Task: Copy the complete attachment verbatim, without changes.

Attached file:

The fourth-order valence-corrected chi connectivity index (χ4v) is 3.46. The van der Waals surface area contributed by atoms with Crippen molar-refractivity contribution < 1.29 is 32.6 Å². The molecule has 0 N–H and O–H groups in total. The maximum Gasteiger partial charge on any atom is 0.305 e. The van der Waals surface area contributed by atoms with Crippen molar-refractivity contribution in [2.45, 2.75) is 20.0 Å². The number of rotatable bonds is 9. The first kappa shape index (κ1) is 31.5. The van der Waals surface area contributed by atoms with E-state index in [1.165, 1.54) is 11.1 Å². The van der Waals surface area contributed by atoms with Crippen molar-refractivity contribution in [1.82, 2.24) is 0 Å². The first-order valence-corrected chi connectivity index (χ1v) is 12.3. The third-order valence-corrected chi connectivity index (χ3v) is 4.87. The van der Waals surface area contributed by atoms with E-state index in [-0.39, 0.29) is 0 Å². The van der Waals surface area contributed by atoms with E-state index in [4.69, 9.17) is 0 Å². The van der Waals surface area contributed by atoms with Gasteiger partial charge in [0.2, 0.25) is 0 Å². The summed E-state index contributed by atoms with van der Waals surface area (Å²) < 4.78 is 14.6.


The fourth-order valence-corrected chi connectivity index (χ4v) is 3.46. The van der Waals surface area contributed by atoms with Crippen molar-refractivity contribution < 1.29 is 32.6 Å². The molecule has 0 N–H and O–H groups in total. The maximum Gasteiger partial charge on any atom is 0.305 e. The van der Waals surface area contributed by atoms with Crippen molar-refractivity contribution in [2.45, 2.75) is 20.0 Å². The number of rotatable bonds is 9. The first kappa shape index (κ1) is 31.5. The van der Waals surface area contributed by atoms with E-state index in [1.165, 1.54) is 11.1 Å². The van der Waals surface area contributed by atoms with Crippen molar-refractivity contribution in [1.82, 2.24) is 0 Å². The first-order valence-corrected chi connectivity index (χ1v) is 12.3. The third-order valence-corrected chi connectivity index (χ3v) is 4.87. The van der Waals surface area contributed by atoms with E-state index in [-0.39, 0.29) is 0 Å². The van der Waals surface area contributed by atoms with E-state index in [4.69, 9.17) is 0 Å². The van der Waals surface area contributed by atoms with Gasteiger partial charge in [0.2, 0.25) is 0 Å². The summed E-state index contributed by atoms with van der Waals surface area (Å²) < 4.78 is 14.6.